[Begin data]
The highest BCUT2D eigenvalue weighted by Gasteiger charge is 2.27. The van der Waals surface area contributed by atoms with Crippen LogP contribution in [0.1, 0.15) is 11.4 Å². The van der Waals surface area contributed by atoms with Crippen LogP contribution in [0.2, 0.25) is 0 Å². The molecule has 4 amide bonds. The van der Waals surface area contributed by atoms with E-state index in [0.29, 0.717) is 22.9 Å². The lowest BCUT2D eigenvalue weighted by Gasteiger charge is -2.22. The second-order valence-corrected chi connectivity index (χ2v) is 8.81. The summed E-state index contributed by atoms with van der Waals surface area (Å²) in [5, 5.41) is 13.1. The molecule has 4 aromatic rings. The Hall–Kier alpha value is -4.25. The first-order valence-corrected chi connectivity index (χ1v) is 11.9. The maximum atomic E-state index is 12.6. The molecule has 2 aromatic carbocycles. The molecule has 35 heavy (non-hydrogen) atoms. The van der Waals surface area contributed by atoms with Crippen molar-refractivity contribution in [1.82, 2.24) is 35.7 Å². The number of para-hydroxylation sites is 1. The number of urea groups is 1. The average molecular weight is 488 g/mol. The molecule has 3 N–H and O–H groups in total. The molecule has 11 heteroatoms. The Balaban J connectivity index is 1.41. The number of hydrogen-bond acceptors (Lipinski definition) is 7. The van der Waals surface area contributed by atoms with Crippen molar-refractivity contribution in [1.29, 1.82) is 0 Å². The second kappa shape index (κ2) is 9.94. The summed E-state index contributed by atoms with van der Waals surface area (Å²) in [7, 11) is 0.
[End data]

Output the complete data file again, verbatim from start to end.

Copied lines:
The highest BCUT2D eigenvalue weighted by Gasteiger charge is 2.27. The van der Waals surface area contributed by atoms with Crippen LogP contribution in [0.1, 0.15) is 11.4 Å². The van der Waals surface area contributed by atoms with Crippen LogP contribution in [0.2, 0.25) is 0 Å². The molecule has 4 amide bonds. The van der Waals surface area contributed by atoms with E-state index in [0.29, 0.717) is 22.9 Å². The lowest BCUT2D eigenvalue weighted by Gasteiger charge is -2.22. The second-order valence-corrected chi connectivity index (χ2v) is 8.81. The summed E-state index contributed by atoms with van der Waals surface area (Å²) in [5, 5.41) is 13.1. The molecule has 4 aromatic rings. The Hall–Kier alpha value is -4.25. The first-order valence-corrected chi connectivity index (χ1v) is 11.9. The maximum atomic E-state index is 12.6. The molecule has 2 aromatic carbocycles. The molecule has 35 heavy (non-hydrogen) atoms. The van der Waals surface area contributed by atoms with Crippen molar-refractivity contribution in [1.82, 2.24) is 35.7 Å². The number of para-hydroxylation sites is 1. The number of urea groups is 1. The average molecular weight is 488 g/mol. The molecule has 3 N–H and O–H groups in total. The molecule has 11 heteroatoms. The Balaban J connectivity index is 1.41. The number of hydrogen-bond acceptors (Lipinski definition) is 7. The van der Waals surface area contributed by atoms with Crippen molar-refractivity contribution in [1.29, 1.82) is 0 Å². The second kappa shape index (κ2) is 9.94. The summed E-state index contributed by atoms with van der Waals surface area (Å²) in [7, 11) is 0.